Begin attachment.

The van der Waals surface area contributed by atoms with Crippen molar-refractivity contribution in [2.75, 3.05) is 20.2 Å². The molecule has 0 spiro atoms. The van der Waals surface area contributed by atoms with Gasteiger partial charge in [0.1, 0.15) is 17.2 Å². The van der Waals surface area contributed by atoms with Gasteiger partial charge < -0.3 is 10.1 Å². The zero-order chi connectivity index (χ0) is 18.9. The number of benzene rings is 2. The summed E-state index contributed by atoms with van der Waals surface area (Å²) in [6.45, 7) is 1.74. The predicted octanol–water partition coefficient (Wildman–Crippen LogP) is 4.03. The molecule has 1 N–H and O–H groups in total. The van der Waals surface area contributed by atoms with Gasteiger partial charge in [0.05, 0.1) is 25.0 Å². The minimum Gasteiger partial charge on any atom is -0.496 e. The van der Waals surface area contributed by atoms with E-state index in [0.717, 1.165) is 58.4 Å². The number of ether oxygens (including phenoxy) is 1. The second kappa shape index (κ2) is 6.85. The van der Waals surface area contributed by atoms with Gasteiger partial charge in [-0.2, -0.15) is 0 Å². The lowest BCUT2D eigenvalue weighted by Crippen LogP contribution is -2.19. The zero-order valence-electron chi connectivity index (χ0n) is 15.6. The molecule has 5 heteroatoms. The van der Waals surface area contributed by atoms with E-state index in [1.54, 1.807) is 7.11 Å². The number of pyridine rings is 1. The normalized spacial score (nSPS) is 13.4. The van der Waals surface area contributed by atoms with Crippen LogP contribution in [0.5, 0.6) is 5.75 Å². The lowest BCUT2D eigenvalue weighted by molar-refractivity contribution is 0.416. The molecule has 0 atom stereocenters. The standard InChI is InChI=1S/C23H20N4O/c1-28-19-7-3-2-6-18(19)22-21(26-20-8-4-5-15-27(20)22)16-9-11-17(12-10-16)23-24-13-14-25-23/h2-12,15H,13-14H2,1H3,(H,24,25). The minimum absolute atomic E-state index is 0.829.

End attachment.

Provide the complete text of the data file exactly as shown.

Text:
The van der Waals surface area contributed by atoms with Crippen molar-refractivity contribution in [2.75, 3.05) is 20.2 Å². The molecule has 0 spiro atoms. The van der Waals surface area contributed by atoms with Gasteiger partial charge in [0.1, 0.15) is 17.2 Å². The van der Waals surface area contributed by atoms with Gasteiger partial charge < -0.3 is 10.1 Å². The zero-order chi connectivity index (χ0) is 18.9. The number of benzene rings is 2. The summed E-state index contributed by atoms with van der Waals surface area (Å²) in [6.45, 7) is 1.74. The predicted octanol–water partition coefficient (Wildman–Crippen LogP) is 4.03. The molecule has 1 N–H and O–H groups in total. The van der Waals surface area contributed by atoms with Gasteiger partial charge in [0.05, 0.1) is 25.0 Å². The minimum Gasteiger partial charge on any atom is -0.496 e. The van der Waals surface area contributed by atoms with E-state index in [0.717, 1.165) is 58.4 Å². The number of ether oxygens (including phenoxy) is 1. The second kappa shape index (κ2) is 6.85. The van der Waals surface area contributed by atoms with Gasteiger partial charge in [-0.2, -0.15) is 0 Å². The lowest BCUT2D eigenvalue weighted by Crippen LogP contribution is -2.19. The zero-order valence-electron chi connectivity index (χ0n) is 15.6. The molecule has 5 heteroatoms. The van der Waals surface area contributed by atoms with E-state index in [1.54, 1.807) is 7.11 Å². The number of pyridine rings is 1. The normalized spacial score (nSPS) is 13.4. The van der Waals surface area contributed by atoms with Crippen LogP contribution in [0.5, 0.6) is 5.75 Å². The lowest BCUT2D eigenvalue weighted by molar-refractivity contribution is 0.416. The molecule has 0 atom stereocenters. The standard InChI is InChI=1S/C23H20N4O/c1-28-19-7-3-2-6-18(19)22-21(26-20-8-4-5-15-27(20)22)16-9-11-17(12-10-16)23-24-13-14-25-23/h2-12,15H,13-14H2,1H3,(H,24,25). The minimum absolute atomic E-state index is 0.829.